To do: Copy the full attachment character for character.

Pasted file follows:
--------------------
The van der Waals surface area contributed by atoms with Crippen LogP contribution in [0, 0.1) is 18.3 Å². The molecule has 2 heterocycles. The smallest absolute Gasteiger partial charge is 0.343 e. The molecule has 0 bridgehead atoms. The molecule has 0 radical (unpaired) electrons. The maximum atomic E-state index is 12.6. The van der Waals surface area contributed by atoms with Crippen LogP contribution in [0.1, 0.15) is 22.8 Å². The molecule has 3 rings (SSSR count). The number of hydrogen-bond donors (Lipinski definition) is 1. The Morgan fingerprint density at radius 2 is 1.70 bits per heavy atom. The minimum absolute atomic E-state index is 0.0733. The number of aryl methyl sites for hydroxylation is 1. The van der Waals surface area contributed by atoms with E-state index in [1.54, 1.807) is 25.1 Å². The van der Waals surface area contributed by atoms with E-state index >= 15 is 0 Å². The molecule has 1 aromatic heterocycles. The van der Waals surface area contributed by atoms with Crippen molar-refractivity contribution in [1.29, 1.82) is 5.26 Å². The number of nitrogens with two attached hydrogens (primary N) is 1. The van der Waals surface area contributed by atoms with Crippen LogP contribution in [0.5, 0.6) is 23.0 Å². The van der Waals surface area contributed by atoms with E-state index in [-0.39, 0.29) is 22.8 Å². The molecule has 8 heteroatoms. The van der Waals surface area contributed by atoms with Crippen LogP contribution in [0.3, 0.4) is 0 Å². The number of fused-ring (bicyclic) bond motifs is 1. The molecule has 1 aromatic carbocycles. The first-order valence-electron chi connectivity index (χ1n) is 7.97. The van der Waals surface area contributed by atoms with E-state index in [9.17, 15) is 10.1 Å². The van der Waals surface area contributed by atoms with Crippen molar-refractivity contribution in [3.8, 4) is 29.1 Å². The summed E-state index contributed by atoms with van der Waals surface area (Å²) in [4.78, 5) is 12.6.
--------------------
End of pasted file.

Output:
The van der Waals surface area contributed by atoms with Crippen LogP contribution in [0, 0.1) is 18.3 Å². The molecule has 2 heterocycles. The smallest absolute Gasteiger partial charge is 0.343 e. The molecule has 0 bridgehead atoms. The molecule has 0 radical (unpaired) electrons. The maximum atomic E-state index is 12.6. The van der Waals surface area contributed by atoms with Crippen LogP contribution in [0.1, 0.15) is 22.8 Å². The molecule has 3 rings (SSSR count). The number of hydrogen-bond donors (Lipinski definition) is 1. The Morgan fingerprint density at radius 2 is 1.70 bits per heavy atom. The minimum absolute atomic E-state index is 0.0733. The number of aryl methyl sites for hydroxylation is 1. The van der Waals surface area contributed by atoms with E-state index in [1.54, 1.807) is 25.1 Å². The van der Waals surface area contributed by atoms with E-state index >= 15 is 0 Å². The molecule has 1 aromatic heterocycles. The van der Waals surface area contributed by atoms with Crippen molar-refractivity contribution in [1.29, 1.82) is 5.26 Å². The number of nitrogens with two attached hydrogens (primary N) is 1. The van der Waals surface area contributed by atoms with Crippen LogP contribution in [0.5, 0.6) is 23.0 Å². The van der Waals surface area contributed by atoms with E-state index in [-0.39, 0.29) is 22.8 Å². The molecule has 8 heteroatoms. The van der Waals surface area contributed by atoms with Crippen LogP contribution in [0.3, 0.4) is 0 Å². The number of fused-ring (bicyclic) bond motifs is 1. The molecule has 1 aromatic carbocycles. The first-order valence-electron chi connectivity index (χ1n) is 7.97. The van der Waals surface area contributed by atoms with E-state index in [9.17, 15) is 10.1 Å². The van der Waals surface area contributed by atoms with Crippen molar-refractivity contribution in [3.8, 4) is 29.1 Å². The summed E-state index contributed by atoms with van der Waals surface area (Å²) in [4.78, 5) is 12.6.